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Why did you choose physics?

  1. Jul 17, 2008 #1
    Please be detailed; I'm very interested in hearing your answer to the following:

    1) Why did you choose physics as a career path?

    2) What environmental factors furthered your interest in physics (e.g getting a telescope for Christmas as a boy)?

    3) Why do you think the environmental factors in the previous question assisted your interest in physics?

    4) Is there another career (or perhaps more than one) that you would prefer or enjoy just as much?

    Thank you for your time.
  2. jcsd
  3. Jul 17, 2008 #2


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    I chose it for the women
  4. Jul 17, 2008 #3
    I wanted to look smart. It's not working. :(
  5. Jul 17, 2008 #4
    I did not choose physics. Physics chose me :cry:

    I could go through the details of what I wanted to do exactly at which stage, but I really never had to make a choice. As far as I remember, I was interested and questionning how things work, and I was doing it long before I even thought why I was doing it anyway. Of course I considered the possibility to do something else. But I decided that a harder life of passion is better than a confortable life spent regretting not to have done it and being frustrating to contemplate one's dreams from outside.

    Etymology of passion
  6. Jul 17, 2008 #5
    I've a keen interest in it, just not a vast knowledge of it. I'm starting school again with some algebra classes in September and hopefully start working my way up the ladder towards an education in Physics. I love reading the papers, the articles, PF. I love the workings of the universe and man's understanding of it thus far.
  7. Jul 17, 2008 #6
    Thanks for the questions - I am also interested to read the responses of others!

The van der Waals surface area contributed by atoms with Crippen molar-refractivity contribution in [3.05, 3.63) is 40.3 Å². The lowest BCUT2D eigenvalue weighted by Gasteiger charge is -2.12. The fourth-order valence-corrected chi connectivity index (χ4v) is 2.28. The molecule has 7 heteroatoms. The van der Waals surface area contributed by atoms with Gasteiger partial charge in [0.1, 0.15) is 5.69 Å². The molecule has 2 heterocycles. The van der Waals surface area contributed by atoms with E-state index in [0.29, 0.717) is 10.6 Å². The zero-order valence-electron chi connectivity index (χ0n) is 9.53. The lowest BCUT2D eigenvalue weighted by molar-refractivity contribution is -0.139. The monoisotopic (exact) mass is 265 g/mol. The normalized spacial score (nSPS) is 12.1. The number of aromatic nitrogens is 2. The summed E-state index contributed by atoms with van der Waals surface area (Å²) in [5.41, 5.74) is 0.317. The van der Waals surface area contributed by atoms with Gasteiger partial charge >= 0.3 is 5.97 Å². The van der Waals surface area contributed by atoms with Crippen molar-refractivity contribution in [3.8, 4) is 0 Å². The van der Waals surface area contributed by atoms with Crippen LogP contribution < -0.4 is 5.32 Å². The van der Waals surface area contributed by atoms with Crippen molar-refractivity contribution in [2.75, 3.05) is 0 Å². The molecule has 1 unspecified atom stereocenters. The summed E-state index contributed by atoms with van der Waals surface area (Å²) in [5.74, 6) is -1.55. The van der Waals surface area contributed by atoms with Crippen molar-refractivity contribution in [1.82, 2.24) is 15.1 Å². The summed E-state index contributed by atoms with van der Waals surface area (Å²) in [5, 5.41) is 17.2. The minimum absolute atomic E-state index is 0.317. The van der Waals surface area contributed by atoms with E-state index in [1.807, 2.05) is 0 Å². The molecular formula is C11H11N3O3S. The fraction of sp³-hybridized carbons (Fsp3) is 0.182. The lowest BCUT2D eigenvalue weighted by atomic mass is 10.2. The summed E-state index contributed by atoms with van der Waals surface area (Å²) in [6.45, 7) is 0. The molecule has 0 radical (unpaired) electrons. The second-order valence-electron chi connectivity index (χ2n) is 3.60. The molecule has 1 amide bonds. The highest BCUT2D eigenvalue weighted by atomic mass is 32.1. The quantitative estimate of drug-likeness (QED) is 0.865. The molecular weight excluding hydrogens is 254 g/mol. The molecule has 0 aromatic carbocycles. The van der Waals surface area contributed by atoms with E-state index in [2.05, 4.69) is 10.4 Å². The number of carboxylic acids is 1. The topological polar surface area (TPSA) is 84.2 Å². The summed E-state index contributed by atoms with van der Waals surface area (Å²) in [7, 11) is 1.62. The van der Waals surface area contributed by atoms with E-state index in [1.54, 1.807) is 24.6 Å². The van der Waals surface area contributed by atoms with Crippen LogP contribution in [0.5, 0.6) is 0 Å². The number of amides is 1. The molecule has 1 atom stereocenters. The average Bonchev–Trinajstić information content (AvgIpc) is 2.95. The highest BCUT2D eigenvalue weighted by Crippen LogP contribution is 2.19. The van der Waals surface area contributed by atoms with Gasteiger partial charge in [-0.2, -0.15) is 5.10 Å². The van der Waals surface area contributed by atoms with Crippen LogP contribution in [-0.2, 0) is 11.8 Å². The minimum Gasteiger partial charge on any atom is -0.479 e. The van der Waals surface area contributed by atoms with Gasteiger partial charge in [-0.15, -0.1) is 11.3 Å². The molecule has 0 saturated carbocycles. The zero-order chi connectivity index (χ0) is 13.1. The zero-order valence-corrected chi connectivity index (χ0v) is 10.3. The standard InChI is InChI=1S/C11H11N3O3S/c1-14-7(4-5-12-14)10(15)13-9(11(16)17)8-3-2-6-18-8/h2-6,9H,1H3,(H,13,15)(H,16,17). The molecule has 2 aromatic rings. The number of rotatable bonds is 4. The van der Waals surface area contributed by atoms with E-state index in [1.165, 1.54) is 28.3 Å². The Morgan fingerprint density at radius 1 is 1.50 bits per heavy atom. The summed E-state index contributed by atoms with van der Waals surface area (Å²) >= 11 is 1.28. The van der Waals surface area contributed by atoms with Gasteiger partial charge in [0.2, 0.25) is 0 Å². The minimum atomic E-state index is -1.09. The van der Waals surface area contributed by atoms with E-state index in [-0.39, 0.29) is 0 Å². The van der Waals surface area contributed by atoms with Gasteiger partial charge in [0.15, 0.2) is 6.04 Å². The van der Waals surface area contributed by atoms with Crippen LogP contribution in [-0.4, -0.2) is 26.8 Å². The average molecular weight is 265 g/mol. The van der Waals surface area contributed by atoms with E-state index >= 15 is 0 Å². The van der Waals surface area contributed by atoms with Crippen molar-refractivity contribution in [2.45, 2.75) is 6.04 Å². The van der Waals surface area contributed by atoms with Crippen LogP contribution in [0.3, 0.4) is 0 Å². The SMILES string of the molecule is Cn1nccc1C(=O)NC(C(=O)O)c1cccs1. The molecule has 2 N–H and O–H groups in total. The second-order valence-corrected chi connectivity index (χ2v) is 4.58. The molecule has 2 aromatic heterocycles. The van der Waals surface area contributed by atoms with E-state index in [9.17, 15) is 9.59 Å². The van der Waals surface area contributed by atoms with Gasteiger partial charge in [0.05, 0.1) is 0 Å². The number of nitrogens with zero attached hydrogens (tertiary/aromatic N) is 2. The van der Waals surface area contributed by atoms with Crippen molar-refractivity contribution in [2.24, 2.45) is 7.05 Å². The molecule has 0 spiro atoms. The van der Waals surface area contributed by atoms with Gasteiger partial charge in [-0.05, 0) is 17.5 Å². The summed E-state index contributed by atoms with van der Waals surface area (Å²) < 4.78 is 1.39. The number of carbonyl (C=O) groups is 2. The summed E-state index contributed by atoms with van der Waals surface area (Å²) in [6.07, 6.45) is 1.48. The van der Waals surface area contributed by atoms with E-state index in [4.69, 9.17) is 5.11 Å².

I don't think doing a BSc or PhD in physics means that someone necessarily wants a career as a physicist. When I decided to study physics (at 16) I gave very little thought to what sort of job I wanted to do.... And by the time I finished my undergraduate degree I'd realised that people with physics degrees usually found themselves working interesting jobs even if they weren't professional physicists. So the answer to the question is: I still don't feel I have chosen a career as a physicist!

    2 & 3.
    I was lucky to have two very talented teachers who inspired me to work hard and do my best. The first teacher turned me on to science at age 12. I wanted very badly to impress her and I worked much harder than I would have without her influence. My high school physics teacher was also wonderful - he explained things well, he had a lot of enthusiasm for the personalities in physics history and he often made very insightful philosophical comments which excited me - I still remember when he wrote down Newton's law of gravitation and Coulomb's law for the force between charged particles and remarked with amazement that "they both fall off as 1/r^2!"

    I think the decision to study physics was also influenced by my modest success at contests - scoring well made me feel that I was good enough to pursue physics further!

    There are a lot of things I could do with my life. I really enjoy teaching and I could certainly make a career of teaching high school physics. (I'm less enthusiastic about paying for a year of teacher's college.) I would also consider switching to meteorology or doing research on alternative fuels and sources of power. And, if I could make a living at it, I would love to be a professional musician.